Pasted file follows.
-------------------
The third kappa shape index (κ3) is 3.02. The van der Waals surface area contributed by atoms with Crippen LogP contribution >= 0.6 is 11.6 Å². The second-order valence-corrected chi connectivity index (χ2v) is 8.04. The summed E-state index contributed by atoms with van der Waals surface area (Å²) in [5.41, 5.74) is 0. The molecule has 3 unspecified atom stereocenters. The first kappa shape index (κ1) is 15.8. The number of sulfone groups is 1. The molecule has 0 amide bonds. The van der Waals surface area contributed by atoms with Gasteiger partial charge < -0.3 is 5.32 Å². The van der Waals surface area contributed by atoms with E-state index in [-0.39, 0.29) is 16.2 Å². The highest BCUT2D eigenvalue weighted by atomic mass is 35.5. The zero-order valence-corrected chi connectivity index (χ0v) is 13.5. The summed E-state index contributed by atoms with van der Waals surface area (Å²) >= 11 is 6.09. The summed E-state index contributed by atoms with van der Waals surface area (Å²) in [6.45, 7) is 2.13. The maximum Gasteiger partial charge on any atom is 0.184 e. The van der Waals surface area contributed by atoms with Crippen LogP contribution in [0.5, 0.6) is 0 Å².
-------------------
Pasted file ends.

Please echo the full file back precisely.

The third kappa shape index (κ3) is 3.02. The van der Waals surface area contributed by atoms with Crippen LogP contribution >= 0.6 is 11.6 Å². The second-order valence-corrected chi connectivity index (χ2v) is 8.04. The summed E-state index contributed by atoms with van der Waals surface area (Å²) in [5.41, 5.74) is 0. The molecule has 3 unspecified atom stereocenters. The first kappa shape index (κ1) is 15.8. The number of sulfone groups is 1. The molecule has 0 amide bonds. The van der Waals surface area contributed by atoms with Gasteiger partial charge < -0.3 is 5.32 Å². The van der Waals surface area contributed by atoms with E-state index in [-0.39, 0.29) is 16.2 Å². The highest BCUT2D eigenvalue weighted by atomic mass is 35.5. The zero-order valence-corrected chi connectivity index (χ0v) is 13.5. The summed E-state index contributed by atoms with van der Waals surface area (Å²) >= 11 is 6.09. The summed E-state index contributed by atoms with van der Waals surface area (Å²) in [6.45, 7) is 2.13. The maximum Gasteiger partial charge on any atom is 0.184 e. The van der Waals surface area contributed by atoms with Crippen LogP contribution in [0.5, 0.6) is 0 Å².